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					Protein Synthesis
 IB Biology HL
  Mr. McIntyre
Translation: From messenger RNA to protein:

  The information encoded in the DNA is transferred to
  messenger RNA and then decoded by the ribosome to
  produce proteins.
 5’-ATGCCTAGGTACCTATGA-3’                   DNA
 3’-TACGGATCCATGGATACT-5’
              Transcription
5’-AUGCCUAGGUACCUAUGA-3’                    mRNA

               decoded as

5’-AUG CCU AGG UAC CUA UGA-3’
                              Translation

 N-MET-PRO-ARG-TYR-LEU-C                    Protein
Alanine tRNA
Generalized tRNA
   Modified Bases
   Found in tRNAs




= UH2
tRNAs are activated by amino-acyl tRNA synthetases
Structure of an amino acyl-tRNA synthetase bound to a tRNA
One mechanism for maintaining high fidelity of protein
synthesis is the high fidelity of aa-tRNA synthetases
Amino-acyl tRNA synthetases:
One synthetase for each amino acid
      a single synthetase may recognize multiple tRNAs
      for the same amino acid

Two classes of synthetase.
        Different 3-dimensional structures
        Differ in which side of the tRNA they recognize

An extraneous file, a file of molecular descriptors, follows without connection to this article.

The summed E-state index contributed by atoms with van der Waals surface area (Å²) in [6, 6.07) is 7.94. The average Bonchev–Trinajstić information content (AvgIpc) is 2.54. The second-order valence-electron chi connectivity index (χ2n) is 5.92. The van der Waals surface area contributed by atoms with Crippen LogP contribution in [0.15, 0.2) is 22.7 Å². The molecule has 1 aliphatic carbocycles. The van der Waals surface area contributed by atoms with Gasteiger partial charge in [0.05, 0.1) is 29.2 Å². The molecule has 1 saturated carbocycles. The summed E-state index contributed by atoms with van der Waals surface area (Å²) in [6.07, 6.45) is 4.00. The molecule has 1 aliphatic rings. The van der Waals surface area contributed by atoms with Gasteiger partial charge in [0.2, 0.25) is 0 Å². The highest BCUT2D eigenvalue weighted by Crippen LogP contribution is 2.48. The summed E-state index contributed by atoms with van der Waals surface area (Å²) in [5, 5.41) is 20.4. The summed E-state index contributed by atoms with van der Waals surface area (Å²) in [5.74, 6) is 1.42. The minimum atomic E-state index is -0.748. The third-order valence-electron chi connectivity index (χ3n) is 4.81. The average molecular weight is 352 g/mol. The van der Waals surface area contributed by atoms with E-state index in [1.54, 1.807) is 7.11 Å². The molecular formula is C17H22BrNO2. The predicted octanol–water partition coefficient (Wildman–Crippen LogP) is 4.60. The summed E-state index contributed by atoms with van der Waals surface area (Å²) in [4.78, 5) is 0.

and how they bind ATP
Class I - monomeric, acylates the 2’OH on the terminal ribose
        Arg, Cys , Gln, Glu, Ile, Leu, Met, Trp Tyr, Val

Class II - dimeric, acylate the 3’OH on the terminal ribose
        Ala, Asn, Asp, Gly, His, Lys, Phe, Ser, Pro, Thr
Two levels of control to ensure that the proper amino acid
is incorporated into protein: 1) Charging of the proper tRNA
2) Matching the
cognate tRNA to the
messenger RNA
Incorporation of amino acids into polypeptide chains I
Incorporation of amino acids into polypeptide chains II
Protein synthesis occurs on ribosomes
Protein synthesis occurs on ribosomes
and mitochondria
Ribosome Assembly


The proteins of each
ribosomal subunit
are organized around
rRNA molecules




                       16S rRNA
Ribosome Assembly: takes place largely in a specialized domain of
the nucleus, the nucleolus
  In the nucleolus, RNA polymerase I transcribes the rDNA repeats
  to produce a 45S RNA precursor




The 45S precursor
 is processed
and cleaved into
mature rRNAs and
ribosomal proteins
then bind to generate
the large and small
ribosomal subunits
23S rRNA secondary structure
3D organization of the eukaryotic large subunit rRNA
Ribosomal Proteins decorate the surface of the ribosome




   Large subunit. Grey = rRNA Gold = ribosomal proteins
Ribosomal proteins often have extensions that snake into
the core of the rRNA structure




Crystal structure of L19      L15 (yellow) positioned in a fragment
                              of the rRNA (red)
The ribosomal proteins are important for maintaining the
stability and integrity of the ribosome, but NOT for catalysis

ie. the ribosomal RNA acts as a ribozyme
 The large and small subunits come together to form the ribosome




Mitochondrial
or Prokaryotic
Eukaryotic       60S subunit     80S ribosome           40S subunit
The association of the large and small subunits creates the
structural features on the ribosome that are essential for
protein synthesis


                                             Three tRNA binding